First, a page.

I always describe remote work as a luxury to design your work and lifestyle just the way you want it. It’s such an amazing experience that it’s even hard to describe how the freedom to work flexibly contributes to a better and happier life. However, this “design” part doesn’t come easy. If we truly want to thrive in this setup, we must be aware of various challenges lurking out there. If we know about them, we can make our remote working experience much better and create positive impact for others. We already know that smart working is all about productivity and the output. Let’s interpret these objectives wisely by diving into the most common threats.
Measuring remote productivity the right way
Productivity is a meaningful concept, yet still a buzzword for many. We can come across numerous productivity tools on the market such as various calendar plugins, time management apps or even task trackers. And all that can be useful but before we start reaching out for such ideas, we should work on our healthy habits that will enable productivity to really kick in! Below, you will find some common misunderstandings around productivity in a remote work setup:
What a trap! If your calendar is so full that you can’t squeeze in anything, it doesn’t mean that you are productive. Do you really think that you will remain all ears during your ninth meeting during the day? I know you won’t. Also, sometimes people block time in their calendars for deep work (which is great by the way!) but they don’t plan enough time and overestimate their capabilities. It results in not being able to finish work on time. That’s what leads to massive frustration and exhaustion.
Being overworked is not fancy. It’s tragic. The idea of working remotely is NOT about working more but wisely. The concept of remote work is meant to reduce unnecessary commute and create a proper balance between our goals and private lives. I once worked with a client who was proud of people being “more productive” while working from home. Once we analysed the situation, it turned out that they were working longer hours to prove themselves towards managers… How sad!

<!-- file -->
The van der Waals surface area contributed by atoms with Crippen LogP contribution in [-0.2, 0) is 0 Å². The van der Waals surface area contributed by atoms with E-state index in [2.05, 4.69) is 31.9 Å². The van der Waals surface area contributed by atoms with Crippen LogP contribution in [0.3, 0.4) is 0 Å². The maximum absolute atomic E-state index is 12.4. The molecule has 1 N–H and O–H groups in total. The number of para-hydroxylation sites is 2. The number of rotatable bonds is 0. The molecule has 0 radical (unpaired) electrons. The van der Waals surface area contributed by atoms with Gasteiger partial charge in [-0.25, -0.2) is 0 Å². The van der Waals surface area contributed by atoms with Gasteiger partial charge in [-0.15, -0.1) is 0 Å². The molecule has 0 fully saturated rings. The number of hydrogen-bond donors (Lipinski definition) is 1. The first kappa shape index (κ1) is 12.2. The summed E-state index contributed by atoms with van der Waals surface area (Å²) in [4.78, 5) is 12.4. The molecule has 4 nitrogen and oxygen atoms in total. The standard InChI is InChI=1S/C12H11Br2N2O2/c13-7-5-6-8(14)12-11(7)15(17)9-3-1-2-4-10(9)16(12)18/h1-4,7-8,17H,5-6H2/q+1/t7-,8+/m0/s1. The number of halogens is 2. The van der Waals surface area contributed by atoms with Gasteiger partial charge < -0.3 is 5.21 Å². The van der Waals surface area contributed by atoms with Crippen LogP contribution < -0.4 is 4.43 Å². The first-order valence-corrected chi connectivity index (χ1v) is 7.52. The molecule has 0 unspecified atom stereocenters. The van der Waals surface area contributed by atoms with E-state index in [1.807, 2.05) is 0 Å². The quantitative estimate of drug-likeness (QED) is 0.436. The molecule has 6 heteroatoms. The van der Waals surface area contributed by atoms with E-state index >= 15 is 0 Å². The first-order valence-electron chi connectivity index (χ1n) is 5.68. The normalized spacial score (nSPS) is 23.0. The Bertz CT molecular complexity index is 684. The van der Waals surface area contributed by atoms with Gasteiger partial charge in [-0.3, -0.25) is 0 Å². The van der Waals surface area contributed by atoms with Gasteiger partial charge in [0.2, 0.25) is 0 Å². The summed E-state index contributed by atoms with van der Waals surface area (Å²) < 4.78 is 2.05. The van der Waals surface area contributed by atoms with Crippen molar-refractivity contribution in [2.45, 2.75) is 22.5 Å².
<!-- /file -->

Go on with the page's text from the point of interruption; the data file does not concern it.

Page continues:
This seems tempting. As everything is literally inside our laptops, we can do many things at once! We can. But we shouldn’t. I’ll tell you this from my experience. I used to pride myself with being a multitasker, being able to have conversations with people in one language, while sending e-mails in a different one, and reviewing a document. Everything at the same time. Do you know what happened? I felt drained and everyone received only 30% of my input. Remember – you can’t clone yourself. Be here and now. Don’t read e-mails or articles when you’re in a remote meeting just because something interesting popped up.
Long story short, all those situations will lead to burnout. I can guarantee this as I’ve almost got there.
Building healthy habits in a remote setup
The most challenging part is that it’s your responsibility to take care of your health when you work remotely. There may be webinars and articles that can inspire you but the habit of closing an office door or leaving the room (just like old times) won’t be there. That’s why I’d like to share my personal habits with you. I’ve recently participated in Livestorm’s research concerning The Best Remote Working Tips 2022. Also, below you’ll find practices that I’ve developed throughout the years and they’ve made my remote life easier!